The Cookhouse is a romantic and elegant option located in Charleston’s Garden District near Wragg Mall and its live oaks, the Charleston Museum, the Visitors’ Center, Marion Square’s Farmers’ and Craft Market, two historic mansions open to the public (the Aiken-Rhett and Joseph Manigault Houses), the College of Charleston and the Charleston School of Law, and the nationally-recognized cuisine/entertainment district on Upper King. Within walking distance (or by free trolley) are the King Street shopping area and antiques district, The Market, and several other historic districts, including the Battery and other South of Broad neighborhoods.
Are you looking for the perfect historical yet modern getaway for a wedding party, small retreat, perhaps a executive's alternative to a mundane hotel? The Cookhouse is the perfect retreat for any occasion. The owners are not new to the hospitality business. They previously operated a 1760 country inn in West Cork, Ireland, for over twenty years.
The spacious professionally-decorated Cookhouse accommodates up to eight persons. Each bedroom has a queen reproduction historic bed (one has a rice bed, the other a canopied four poster). The Cookhouse is furnished with accent antiques, has spacious bathrooms with marble-tiled showers, and has a fully-equipped kitchen/sitting room with eating area and full-sized sofa bed. The Cookhouse boasts a professionally-designed patio and garden and has off-street parking for three cars.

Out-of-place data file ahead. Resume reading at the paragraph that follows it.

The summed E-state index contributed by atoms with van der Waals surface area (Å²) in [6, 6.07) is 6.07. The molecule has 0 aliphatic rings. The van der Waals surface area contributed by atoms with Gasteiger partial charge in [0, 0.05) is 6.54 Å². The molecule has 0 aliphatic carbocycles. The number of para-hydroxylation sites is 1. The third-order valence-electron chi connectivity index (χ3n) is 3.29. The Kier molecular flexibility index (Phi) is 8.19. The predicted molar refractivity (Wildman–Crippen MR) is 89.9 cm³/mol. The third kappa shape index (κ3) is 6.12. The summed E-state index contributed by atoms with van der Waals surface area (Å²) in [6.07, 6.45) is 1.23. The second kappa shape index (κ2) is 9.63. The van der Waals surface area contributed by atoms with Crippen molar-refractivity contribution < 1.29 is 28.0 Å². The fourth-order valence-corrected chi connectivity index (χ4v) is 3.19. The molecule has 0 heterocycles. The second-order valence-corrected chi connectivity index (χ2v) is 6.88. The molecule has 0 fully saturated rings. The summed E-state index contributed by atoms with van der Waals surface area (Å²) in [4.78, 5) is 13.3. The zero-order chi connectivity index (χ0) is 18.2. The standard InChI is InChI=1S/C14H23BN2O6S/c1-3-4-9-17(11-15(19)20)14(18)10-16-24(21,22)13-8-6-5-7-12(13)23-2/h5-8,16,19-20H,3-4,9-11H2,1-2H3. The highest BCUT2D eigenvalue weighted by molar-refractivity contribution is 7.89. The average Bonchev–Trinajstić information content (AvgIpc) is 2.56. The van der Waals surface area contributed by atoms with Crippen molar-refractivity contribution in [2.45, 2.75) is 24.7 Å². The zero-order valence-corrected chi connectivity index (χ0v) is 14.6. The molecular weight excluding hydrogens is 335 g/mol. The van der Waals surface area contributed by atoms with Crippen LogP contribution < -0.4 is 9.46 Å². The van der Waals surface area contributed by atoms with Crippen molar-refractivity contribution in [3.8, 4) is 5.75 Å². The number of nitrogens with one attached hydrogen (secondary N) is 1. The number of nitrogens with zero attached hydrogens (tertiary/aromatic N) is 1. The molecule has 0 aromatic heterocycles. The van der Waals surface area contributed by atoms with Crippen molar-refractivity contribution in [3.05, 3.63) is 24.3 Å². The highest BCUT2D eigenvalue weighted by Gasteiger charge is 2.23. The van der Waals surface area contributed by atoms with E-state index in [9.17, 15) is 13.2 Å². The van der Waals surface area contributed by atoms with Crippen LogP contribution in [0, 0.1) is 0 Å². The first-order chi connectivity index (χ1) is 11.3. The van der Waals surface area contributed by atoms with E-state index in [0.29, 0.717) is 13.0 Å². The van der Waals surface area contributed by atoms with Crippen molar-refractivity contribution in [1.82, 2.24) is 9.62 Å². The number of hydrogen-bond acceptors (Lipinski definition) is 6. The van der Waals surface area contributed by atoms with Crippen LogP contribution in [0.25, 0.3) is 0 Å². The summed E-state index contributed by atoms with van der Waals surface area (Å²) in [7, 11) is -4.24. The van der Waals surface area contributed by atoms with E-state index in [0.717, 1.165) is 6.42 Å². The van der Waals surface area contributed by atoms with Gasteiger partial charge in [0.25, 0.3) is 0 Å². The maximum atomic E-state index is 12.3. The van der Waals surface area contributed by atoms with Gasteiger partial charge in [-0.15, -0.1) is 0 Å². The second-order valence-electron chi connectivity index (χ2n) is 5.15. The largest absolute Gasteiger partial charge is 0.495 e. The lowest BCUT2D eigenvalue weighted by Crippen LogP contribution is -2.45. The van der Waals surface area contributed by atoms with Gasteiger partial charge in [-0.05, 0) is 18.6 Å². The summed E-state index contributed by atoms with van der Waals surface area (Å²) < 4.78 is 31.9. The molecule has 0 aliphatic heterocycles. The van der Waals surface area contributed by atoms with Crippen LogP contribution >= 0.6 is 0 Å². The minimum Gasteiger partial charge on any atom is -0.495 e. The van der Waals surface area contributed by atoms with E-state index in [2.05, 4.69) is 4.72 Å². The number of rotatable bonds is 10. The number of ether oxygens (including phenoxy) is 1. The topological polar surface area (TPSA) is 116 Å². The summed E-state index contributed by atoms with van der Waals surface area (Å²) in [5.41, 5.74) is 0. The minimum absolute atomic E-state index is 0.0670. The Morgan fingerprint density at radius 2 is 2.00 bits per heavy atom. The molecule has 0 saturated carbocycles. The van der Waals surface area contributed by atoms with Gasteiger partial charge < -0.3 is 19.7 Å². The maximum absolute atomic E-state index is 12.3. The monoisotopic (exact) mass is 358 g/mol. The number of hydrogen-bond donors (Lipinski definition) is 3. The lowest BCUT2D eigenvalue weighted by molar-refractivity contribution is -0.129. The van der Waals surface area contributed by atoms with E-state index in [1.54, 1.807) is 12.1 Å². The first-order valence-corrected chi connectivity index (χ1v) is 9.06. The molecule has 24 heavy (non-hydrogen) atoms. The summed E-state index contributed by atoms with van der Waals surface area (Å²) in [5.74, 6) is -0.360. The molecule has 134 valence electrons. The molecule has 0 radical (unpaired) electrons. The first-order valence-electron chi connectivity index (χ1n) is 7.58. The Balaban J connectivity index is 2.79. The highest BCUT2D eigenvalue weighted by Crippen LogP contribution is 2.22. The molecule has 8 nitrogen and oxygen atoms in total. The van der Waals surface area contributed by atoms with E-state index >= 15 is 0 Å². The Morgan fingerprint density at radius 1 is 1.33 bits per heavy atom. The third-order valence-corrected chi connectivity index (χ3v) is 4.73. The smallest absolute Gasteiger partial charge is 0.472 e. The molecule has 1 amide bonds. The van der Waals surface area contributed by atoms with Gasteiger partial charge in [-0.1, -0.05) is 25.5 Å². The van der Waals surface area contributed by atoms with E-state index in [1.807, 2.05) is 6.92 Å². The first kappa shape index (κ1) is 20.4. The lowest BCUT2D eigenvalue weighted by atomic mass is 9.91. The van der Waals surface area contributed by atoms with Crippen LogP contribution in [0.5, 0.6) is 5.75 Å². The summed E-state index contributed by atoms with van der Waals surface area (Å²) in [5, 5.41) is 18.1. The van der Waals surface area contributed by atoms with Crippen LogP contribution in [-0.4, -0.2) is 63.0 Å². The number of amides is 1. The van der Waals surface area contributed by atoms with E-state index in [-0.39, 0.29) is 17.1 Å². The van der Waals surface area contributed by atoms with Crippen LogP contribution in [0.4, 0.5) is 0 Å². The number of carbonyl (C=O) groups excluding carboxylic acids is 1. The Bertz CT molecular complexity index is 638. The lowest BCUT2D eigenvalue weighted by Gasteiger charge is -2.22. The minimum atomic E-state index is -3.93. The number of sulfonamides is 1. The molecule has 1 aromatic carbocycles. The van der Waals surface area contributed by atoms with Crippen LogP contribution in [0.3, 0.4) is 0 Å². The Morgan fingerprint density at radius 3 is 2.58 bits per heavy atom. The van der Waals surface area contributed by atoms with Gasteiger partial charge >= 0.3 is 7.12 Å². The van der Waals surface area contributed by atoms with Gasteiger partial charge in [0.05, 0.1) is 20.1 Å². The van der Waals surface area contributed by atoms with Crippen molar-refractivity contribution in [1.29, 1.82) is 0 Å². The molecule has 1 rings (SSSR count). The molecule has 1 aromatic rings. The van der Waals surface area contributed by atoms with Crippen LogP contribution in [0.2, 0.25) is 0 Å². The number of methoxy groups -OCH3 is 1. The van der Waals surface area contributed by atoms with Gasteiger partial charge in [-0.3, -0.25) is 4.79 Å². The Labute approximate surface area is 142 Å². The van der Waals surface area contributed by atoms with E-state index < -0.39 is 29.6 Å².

Charleston is full of history, charm and wonderful hospitality. Recently, it was recognized as the top tourist venue in the United States and one of only two United States venues in the top twenty globally. The Cookhouse allows you easy access to nearby beaches (twenty minutes), historic river plantations (twenty-five minutes), the aquarium, excellent, diverse cuisine, or allows you to just relax, read, nibble and imbibe your favorite beverages in the garden.
Why stay in a hotel or motel when you can absorb Charleston history and ambiance by staying in the historic Cookhouse? Illustrated in Bernard Herman’s Townhouse: Architecture and Material Life in the Early American City 1780-1830 (2005), the Cookhouse was recently tastefully restored following the award-winning restoration of the main John Robinson House, a historically significant Federal double house (1814) constructed by the wealthy merchant who later built the adjacent urban plantation now known as the Aiken-Rhett House.